In the closing stage of the European war Stanley Darling claimed his third U-Boat.  On 15-16 April Loch Killin attacked U-1063 off Start Point, Devon.  Three Squid salvoes forced the submarine to the surface where 17 survivors were rescued before the U-Boat sank.   Darling was awarded a 2nd Bar to his DSC ‘For courage, outstanding efficiency and devotion to duty whilst serving in HMS Loch Killin, in a successful engagement with an enemy submarine off Start Point on 16th April 1945 (London Gazette 21 August 1945).

With the war in Europe ending on 8 May 1945, Stanley Darling took command of the frigate HMS Loch Lomond (a sister ship of Loch Killin) on 27 June 1945 and was directed to join the British Pacific Fleet.  He was promoted to commander on 30 June 1945.  Loch Lomond reached Ceylon in early September just as the Japanese surrendered. Commander Darling relinquished command of the frigate in Singapore in November 1945 and then managed to ‘hitch a ride’ in a British destroyer to Batavia (Jakarta) in order to embark in the aircraft carrier HMS Illustrious that steamed to Australia enabling Stanley Darling to be home for  Christmas.

Commander Darling was demobilised at HMAS Rushcutter on 13 March 1946 and resumed his work with the ABC. He also continued with his yachting interests, joining the Cruising Yacht Club of Australia in 1948, thus beginning a long and successful ocean-racing career, navigating five Sydney-Hobart winners between 1954 and 1970. He crewed first for the Halvorsen brothers, and then for Sir Robert Crichton-Brown.

In the 1954 race he skippered the Solveig, when the Halvorsen brothers were ill, and went on to become the first yachtsman to complete 25 Sydney-Hobart races. He also navigated Australia's earliest Admiral's Cup challenges, the Freya, in 1965 and in Crichton-Brown's yacht Balandra he won 1967 event.  Five years later, Darling was coaxed out of retirement to sail Jack Rooklyn's boats, the Apollo and then the Ballyhoo, navigating them on races, and on delivery trips from Australia to the west coast of America and to Britain.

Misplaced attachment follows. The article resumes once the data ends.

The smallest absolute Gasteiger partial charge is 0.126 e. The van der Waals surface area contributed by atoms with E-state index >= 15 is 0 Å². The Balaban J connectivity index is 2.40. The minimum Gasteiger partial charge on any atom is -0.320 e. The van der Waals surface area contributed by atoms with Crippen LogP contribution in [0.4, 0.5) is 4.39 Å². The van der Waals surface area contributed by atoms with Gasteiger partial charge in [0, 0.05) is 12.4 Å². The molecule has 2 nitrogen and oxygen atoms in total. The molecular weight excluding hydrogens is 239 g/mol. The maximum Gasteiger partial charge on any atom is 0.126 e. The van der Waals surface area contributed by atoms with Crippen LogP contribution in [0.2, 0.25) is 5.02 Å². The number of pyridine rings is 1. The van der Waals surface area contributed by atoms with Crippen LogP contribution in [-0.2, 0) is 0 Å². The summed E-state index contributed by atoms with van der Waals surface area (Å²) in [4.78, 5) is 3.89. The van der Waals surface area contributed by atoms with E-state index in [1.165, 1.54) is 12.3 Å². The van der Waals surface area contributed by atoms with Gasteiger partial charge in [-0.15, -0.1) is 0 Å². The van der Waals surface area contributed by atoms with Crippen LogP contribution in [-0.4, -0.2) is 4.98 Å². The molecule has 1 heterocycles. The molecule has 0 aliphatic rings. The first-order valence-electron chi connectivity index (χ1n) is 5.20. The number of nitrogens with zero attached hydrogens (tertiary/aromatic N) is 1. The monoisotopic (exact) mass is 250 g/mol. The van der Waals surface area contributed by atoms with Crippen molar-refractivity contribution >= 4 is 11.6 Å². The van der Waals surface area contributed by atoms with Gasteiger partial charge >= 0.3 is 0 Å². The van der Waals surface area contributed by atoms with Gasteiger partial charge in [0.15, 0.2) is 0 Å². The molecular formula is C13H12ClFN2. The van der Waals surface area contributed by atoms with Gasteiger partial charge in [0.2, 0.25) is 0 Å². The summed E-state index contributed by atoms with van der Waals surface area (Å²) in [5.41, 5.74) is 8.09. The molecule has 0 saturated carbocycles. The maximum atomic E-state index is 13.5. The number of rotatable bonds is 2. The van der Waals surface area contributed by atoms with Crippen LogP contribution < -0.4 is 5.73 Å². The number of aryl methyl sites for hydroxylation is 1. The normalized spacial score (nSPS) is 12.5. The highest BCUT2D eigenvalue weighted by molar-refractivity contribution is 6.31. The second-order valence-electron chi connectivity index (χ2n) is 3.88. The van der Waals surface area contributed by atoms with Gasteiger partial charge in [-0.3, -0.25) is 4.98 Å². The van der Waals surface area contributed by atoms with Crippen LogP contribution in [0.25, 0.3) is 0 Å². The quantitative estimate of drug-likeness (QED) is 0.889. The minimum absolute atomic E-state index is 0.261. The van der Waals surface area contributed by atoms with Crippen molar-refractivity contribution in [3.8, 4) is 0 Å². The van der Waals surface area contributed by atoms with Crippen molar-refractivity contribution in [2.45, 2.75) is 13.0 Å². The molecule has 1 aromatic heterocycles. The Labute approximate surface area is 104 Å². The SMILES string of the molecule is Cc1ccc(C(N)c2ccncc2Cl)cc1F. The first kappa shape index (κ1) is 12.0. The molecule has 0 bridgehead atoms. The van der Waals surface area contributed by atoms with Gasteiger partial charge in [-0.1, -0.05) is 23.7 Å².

He displayed all his skills in Apollo during the 1973 Fastnet race. The fog was so thick that the bows could not be seen from the cockpit. Other boats became lost, and sailed straight past the Fastnet Rock to Ireland; but Darling sat calmly operating an old wartime direction-finding radio, calling: "Fifteen minutes to go, let's get ready … 10 minutes to go … there it is."  One crew member recalled that, as Fastnet Rock appeared out of the fog, they dropped the spinnaker and turned Apollo but, before they had cleared away the sail, the Rock had vanished.

Darling's seamanship and ocean-racing skill also enabled Ballyhoo to win the China Seas race from Hong Kong to Manila; the round-the-state race in Hawaii; and the California Cup. Ballyhoo returned to Australia to take line honours in the 1976 Sydney-Hobart race, and then went to England for Cowes Week the following year. By now Darling was living on board the Ballyhoo.  When she was sold after winning the 1977 Fastnet Race, Darling accompanied the new owner to the Mediterranean, the West Indies and America. He continued to sail even after breaking eight ribs in the disastrous 1979 Fastnet race which saw only 86 yachts from a field of 303 complete the race.  At least 75 yachts capsized in the fierce weather conditions and five sank with the loss of 15 crew-members.

Darling also resumed training with the RANR and was promoted captain on 31 December 1952.  He was appointed as an Officer of the Order of the British Empire (OBE) in the Queen’s Birthday Honours List (11 June 1960) and retired from the RANR in 1961, completing a distinguished naval career spanning 40 years. He was a modest individual and remained in contact with fellow members of the Anti-Submarine Officers’ Association and for many years presented the annual prestigious Captain Stanley Darling Award to the most outstanding anti-submarine specialist student at HMAS Watson.

Stanley Darling never married and died in Sydney on 18 November 2002.  Many who knew him recalled he had the ability to converse with anyone, was modest and quietly spoken and rarely mentioning his wartime exploits.  Just prior to the 2003 Sydney to Hobart Yacht Race his ashes were scattered at sea, off Sydney, from the RAN diving launch Seal.


Captain Stanley Darling, DSC & two Bars, VRD, RANR (Australian War Memorial)